Eco-Writing offers new experiences for students

Spencer Sweeney, Staff Writer

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Eco-Writers braved monster mosquitoes, blood-sucking leeches, and poison ivy to get a tiny piece of written wilderness.

Eco-Writing, a summer English class offered to sophomores, juniors and seniors this year, had its first trip last summer. It is a blended online course centered around a 10-day canoe trip through Lake of the Woods, located in Minnesota’s most northern point, the chimney. Before the trip, the class read Canoeing with the Cree by Eric Savereid and met three days during the summer to read and process poems and short stories by notable eco-writers. The next time the group met, they were on a bus for 12 hours on their way to Laketrails Base Camp in Oak Island, Minnesota.

I really liked when we would all go back to the campfire and eat desserts and talk. I really got to know people better.”

— Sarah Pucel

The final destination for the camping trip was Chick Lake, deep in Lake of the Woods. To get there, the group of eight students, two teachers, and two guides made the 25-mile canoe voyage north, across the border into Canada, followed by a difficult portage to the next lake, all while carrying supplies, belongings, tents, and canoes on their shoulders.

In adherence to the rules of the base camp, no one brought bug spray. ”It was incredibly hard, scary, and remote. It was like bushwhacking on the sides of… drop offs with canoes over our heads and heavy packs and mud up to our knees and mosquitoes…coming at us,” Kristin Gilbertson, one of the Eco-Writing teachers, said.

Despite what many people think, Lake of the Woods is unlike the Boundary Waters in many aspects. “I had been in the boundary waters before and everything was clearly marked. [In lake of the woods] all of the portages were very hard. It was just like bushwhacking,” senior Sarah Pucel said.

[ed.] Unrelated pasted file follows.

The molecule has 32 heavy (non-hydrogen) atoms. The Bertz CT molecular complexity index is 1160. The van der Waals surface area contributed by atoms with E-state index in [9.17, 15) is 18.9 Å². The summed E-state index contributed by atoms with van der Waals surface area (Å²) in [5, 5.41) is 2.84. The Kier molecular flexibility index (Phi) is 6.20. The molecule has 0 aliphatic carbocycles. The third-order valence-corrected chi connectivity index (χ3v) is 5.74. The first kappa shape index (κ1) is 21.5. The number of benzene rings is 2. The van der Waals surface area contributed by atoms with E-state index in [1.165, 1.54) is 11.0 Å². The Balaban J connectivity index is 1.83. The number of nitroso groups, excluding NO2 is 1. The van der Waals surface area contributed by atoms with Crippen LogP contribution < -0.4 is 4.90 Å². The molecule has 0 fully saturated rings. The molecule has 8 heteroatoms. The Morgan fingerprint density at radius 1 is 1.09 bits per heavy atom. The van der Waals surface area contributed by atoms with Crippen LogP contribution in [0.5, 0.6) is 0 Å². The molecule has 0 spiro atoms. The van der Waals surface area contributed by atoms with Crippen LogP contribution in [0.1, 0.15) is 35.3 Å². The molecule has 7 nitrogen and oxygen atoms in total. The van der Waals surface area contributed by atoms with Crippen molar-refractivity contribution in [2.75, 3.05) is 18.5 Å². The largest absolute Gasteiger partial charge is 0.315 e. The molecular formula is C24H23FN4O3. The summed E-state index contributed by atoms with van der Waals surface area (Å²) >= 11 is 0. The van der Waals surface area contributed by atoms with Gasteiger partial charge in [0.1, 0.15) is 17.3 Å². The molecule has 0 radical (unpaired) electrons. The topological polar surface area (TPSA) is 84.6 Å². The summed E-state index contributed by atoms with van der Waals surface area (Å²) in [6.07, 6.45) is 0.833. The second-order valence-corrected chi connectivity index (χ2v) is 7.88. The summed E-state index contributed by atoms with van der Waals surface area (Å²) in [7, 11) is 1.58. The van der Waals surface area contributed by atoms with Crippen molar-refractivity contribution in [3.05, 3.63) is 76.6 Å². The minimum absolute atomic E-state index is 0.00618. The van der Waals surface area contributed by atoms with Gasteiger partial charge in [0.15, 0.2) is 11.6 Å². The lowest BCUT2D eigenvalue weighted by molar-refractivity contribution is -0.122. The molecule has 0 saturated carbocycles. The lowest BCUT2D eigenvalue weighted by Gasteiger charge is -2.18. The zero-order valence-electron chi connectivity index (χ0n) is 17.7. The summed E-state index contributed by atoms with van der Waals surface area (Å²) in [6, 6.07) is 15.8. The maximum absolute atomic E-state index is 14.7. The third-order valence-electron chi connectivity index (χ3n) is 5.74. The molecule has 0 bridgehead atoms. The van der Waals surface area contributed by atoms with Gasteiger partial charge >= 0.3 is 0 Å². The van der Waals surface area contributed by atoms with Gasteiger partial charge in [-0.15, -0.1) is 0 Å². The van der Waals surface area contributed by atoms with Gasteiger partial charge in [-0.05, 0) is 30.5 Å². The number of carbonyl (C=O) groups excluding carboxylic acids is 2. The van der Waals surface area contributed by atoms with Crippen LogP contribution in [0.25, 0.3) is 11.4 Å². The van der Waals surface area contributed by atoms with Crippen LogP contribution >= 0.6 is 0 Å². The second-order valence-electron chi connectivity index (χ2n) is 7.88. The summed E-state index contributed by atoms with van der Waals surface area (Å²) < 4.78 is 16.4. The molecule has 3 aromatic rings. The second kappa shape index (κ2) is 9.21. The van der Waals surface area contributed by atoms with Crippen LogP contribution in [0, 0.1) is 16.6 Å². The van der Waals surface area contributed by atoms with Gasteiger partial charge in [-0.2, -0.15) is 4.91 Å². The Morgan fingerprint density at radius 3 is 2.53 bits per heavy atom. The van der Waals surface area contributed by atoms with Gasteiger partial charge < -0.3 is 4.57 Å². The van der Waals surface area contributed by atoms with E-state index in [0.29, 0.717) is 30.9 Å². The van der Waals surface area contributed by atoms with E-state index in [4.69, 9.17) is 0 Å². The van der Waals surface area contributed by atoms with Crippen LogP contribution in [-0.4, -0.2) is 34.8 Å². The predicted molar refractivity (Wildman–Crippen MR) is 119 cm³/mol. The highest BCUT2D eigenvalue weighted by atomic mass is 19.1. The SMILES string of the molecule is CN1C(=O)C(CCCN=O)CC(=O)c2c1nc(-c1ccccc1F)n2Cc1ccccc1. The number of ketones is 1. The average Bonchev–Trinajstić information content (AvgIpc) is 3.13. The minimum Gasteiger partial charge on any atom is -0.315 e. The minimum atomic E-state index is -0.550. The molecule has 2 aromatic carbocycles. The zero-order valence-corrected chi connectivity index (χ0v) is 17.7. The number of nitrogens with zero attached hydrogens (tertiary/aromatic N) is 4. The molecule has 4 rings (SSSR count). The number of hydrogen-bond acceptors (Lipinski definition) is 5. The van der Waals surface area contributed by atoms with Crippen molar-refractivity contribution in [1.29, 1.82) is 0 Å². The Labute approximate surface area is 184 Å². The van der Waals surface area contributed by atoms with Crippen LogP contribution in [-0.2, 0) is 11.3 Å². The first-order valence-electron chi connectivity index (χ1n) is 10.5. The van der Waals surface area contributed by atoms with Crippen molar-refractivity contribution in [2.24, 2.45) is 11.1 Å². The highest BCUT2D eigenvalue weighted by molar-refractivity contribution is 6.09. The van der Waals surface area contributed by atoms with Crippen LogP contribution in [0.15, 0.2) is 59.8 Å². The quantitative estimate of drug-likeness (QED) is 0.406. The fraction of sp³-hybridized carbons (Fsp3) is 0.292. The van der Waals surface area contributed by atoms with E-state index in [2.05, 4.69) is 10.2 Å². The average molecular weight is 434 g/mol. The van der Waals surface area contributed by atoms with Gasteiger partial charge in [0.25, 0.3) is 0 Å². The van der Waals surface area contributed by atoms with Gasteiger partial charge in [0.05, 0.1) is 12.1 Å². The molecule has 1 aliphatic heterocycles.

According to Gilbertson, no one had been to Chick Lake in 10 years, and it showed. “When we got to the campsite, it was full of poison ivy,” Gilbertson said.

Thankfully, no one had any severe reaction; however, when they got out of the water after they went swimming to wash off all of the sweat from the portage, they were covered in leeches. As if that wasn’t enough, it rained for the next couple of days, and those who didn’t bring specialty drying garments had to put their wet clothes back on each morning.

Despite the rough terrain and natural hazards, students and teachers alike were very positive about the experience. “I really liked when we would all go back to the campfire and eat desserts and talk. I really got to know people better,” Pucel said.

While camping at various spots throughout Lake of the Woods, students wrote in journals about how the nature around them made them feel. They ate stir fry, spaghetti, and waffles, even when camping, and took day trips to see interesting rock formations, swans, and pelicans. “It was just lakes and trees and blue sky and… nothing else…There [were] no people anywhere or houses. Just our canoes gliding across the water,” Gilbertson said.

Based on positive feedback, the class will be offered next year with an added choice book. “We just really feel strongly that being immersed in nature is good for you spiritually,” Gilbertson said.

For prospective students, Pucel suggested bug repellent cream and the supplies lists will be updated to include necessities, such as wet-dry shirts.. “Be ready to get dirty…and to push your boundaries physically but don’t let that hold you back,” Gilbertson said.

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